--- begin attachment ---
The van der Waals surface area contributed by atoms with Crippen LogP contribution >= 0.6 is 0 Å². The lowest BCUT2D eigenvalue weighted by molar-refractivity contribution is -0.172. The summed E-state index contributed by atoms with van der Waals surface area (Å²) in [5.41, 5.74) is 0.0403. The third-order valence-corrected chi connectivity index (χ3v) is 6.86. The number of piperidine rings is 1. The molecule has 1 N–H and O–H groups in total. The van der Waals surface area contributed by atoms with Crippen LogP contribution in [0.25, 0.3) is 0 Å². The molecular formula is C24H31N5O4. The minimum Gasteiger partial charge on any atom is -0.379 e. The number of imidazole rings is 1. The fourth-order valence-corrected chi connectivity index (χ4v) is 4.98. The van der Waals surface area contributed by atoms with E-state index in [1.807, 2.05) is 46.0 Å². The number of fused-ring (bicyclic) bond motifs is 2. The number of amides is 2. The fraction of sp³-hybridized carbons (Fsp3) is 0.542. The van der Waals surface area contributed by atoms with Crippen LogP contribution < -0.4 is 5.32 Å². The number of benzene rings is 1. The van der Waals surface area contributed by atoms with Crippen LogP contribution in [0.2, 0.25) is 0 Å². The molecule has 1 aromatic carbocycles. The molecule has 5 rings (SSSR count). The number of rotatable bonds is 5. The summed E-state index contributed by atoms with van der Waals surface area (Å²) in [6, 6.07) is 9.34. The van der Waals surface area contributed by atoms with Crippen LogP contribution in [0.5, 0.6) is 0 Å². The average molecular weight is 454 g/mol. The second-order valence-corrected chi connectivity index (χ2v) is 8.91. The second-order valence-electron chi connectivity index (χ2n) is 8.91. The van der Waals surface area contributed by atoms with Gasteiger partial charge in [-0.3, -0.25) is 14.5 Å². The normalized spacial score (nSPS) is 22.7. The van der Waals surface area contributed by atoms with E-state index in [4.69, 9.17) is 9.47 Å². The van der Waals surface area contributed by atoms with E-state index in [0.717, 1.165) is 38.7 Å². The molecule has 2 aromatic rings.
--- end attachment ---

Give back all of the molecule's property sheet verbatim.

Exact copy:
The van der Waals surface area contributed by atoms with Crippen LogP contribution >= 0.6 is 0 Å². The lowest BCUT2D eigenvalue weighted by molar-refractivity contribution is -0.172. The summed E-state index contributed by atoms with van der Waals surface area (Å²) in [5.41, 5.74) is 0.0403. The third-order valence-corrected chi connectivity index (χ3v) is 6.86. The number of piperidine rings is 1. The molecule has 1 N–H and O–H groups in total. The van der Waals surface area contributed by atoms with Crippen LogP contribution in [0.25, 0.3) is 0 Å². The molecular formula is C24H31N5O4. The minimum Gasteiger partial charge on any atom is -0.379 e. The number of imidazole rings is 1. The fourth-order valence-corrected chi connectivity index (χ4v) is 4.98. The van der Waals surface area contributed by atoms with E-state index in [1.807, 2.05) is 46.0 Å². The number of fused-ring (bicyclic) bond motifs is 2. The number of amides is 2. The fraction of sp³-hybridized carbons (Fsp3) is 0.542. The van der Waals surface area contributed by atoms with Crippen LogP contribution < -0.4 is 5.32 Å². The number of benzene rings is 1. The van der Waals surface area contributed by atoms with Crippen LogP contribution in [0.2, 0.25) is 0 Å². The molecule has 1 aromatic carbocycles. The molecule has 5 rings (SSSR count). The number of rotatable bonds is 5. The summed E-state index contributed by atoms with van der Waals surface area (Å²) in [6, 6.07) is 9.34. The van der Waals surface area contributed by atoms with Crippen LogP contribution in [0.5, 0.6) is 0 Å². The average molecular weight is 454 g/mol. The second-order valence-corrected chi connectivity index (χ2v) is 8.91. The second-order valence-electron chi connectivity index (χ2n) is 8.91. The van der Waals surface area contributed by atoms with Gasteiger partial charge in [-0.3, -0.25) is 14.5 Å². The normalized spacial score (nSPS) is 22.7. The van der Waals surface area contributed by atoms with E-state index in [4.69, 9.17) is 9.47 Å². The van der Waals surface area contributed by atoms with E-state index in [0.717, 1.165) is 38.7 Å². The molecule has 2 aromatic rings.